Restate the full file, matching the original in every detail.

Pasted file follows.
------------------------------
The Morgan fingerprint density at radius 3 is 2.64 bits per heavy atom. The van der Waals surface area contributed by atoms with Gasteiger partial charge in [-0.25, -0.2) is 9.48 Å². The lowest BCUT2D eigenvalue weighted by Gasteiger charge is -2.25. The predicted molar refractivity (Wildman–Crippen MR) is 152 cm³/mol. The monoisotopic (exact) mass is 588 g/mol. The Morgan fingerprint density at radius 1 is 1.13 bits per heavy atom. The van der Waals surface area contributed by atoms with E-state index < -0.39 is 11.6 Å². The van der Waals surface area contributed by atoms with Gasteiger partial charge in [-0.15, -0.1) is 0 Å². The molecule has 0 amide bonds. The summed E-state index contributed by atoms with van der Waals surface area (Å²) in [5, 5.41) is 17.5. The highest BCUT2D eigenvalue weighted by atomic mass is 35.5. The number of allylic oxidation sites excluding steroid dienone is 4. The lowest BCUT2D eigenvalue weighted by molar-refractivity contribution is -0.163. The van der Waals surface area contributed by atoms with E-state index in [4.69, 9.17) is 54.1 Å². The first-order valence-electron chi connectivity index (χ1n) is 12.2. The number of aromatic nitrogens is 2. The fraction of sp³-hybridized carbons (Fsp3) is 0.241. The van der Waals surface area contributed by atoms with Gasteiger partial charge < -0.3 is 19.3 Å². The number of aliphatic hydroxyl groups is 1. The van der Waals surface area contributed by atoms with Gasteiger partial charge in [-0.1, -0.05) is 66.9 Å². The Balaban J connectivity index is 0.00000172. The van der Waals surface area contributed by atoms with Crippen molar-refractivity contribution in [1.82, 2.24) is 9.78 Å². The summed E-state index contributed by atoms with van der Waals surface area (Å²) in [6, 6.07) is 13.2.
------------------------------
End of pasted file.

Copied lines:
The Morgan fingerprint density at radius 3 is 2.64 bits per heavy atom. The van der Waals surface area contributed by atoms with Gasteiger partial charge in [-0.25, -0.2) is 9.48 Å². The lowest BCUT2D eigenvalue weighted by Gasteiger charge is -2.25. The predicted molar refractivity (Wildman–Crippen MR) is 152 cm³/mol. The monoisotopic (exact) mass is 588 g/mol. The Morgan fingerprint density at radius 1 is 1.13 bits per heavy atom. The van der Waals surface area contributed by atoms with E-state index < -0.39 is 11.6 Å². The van der Waals surface area contributed by atoms with Gasteiger partial charge in [-0.15, -0.1) is 0 Å². The molecule has 0 amide bonds. The summed E-state index contributed by atoms with van der Waals surface area (Å²) in [5, 5.41) is 17.5. The highest BCUT2D eigenvalue weighted by atomic mass is 35.5. The number of allylic oxidation sites excluding steroid dienone is 4. The lowest BCUT2D eigenvalue weighted by molar-refractivity contribution is -0.163. The van der Waals surface area contributed by atoms with E-state index in [4.69, 9.17) is 54.1 Å². The first-order valence-electron chi connectivity index (χ1n) is 12.2. The number of aromatic nitrogens is 2. The fraction of sp³-hybridized carbons (Fsp3) is 0.241. The van der Waals surface area contributed by atoms with Gasteiger partial charge < -0.3 is 19.3 Å². The number of aliphatic hydroxyl groups is 1. The van der Waals surface area contributed by atoms with Gasteiger partial charge in [-0.1, -0.05) is 66.9 Å². The Balaban J connectivity index is 0.00000172. The van der Waals surface area contributed by atoms with Crippen molar-refractivity contribution in [1.82, 2.24) is 9.78 Å². The summed E-state index contributed by atoms with van der Waals surface area (Å²) in [6, 6.07) is 13.2.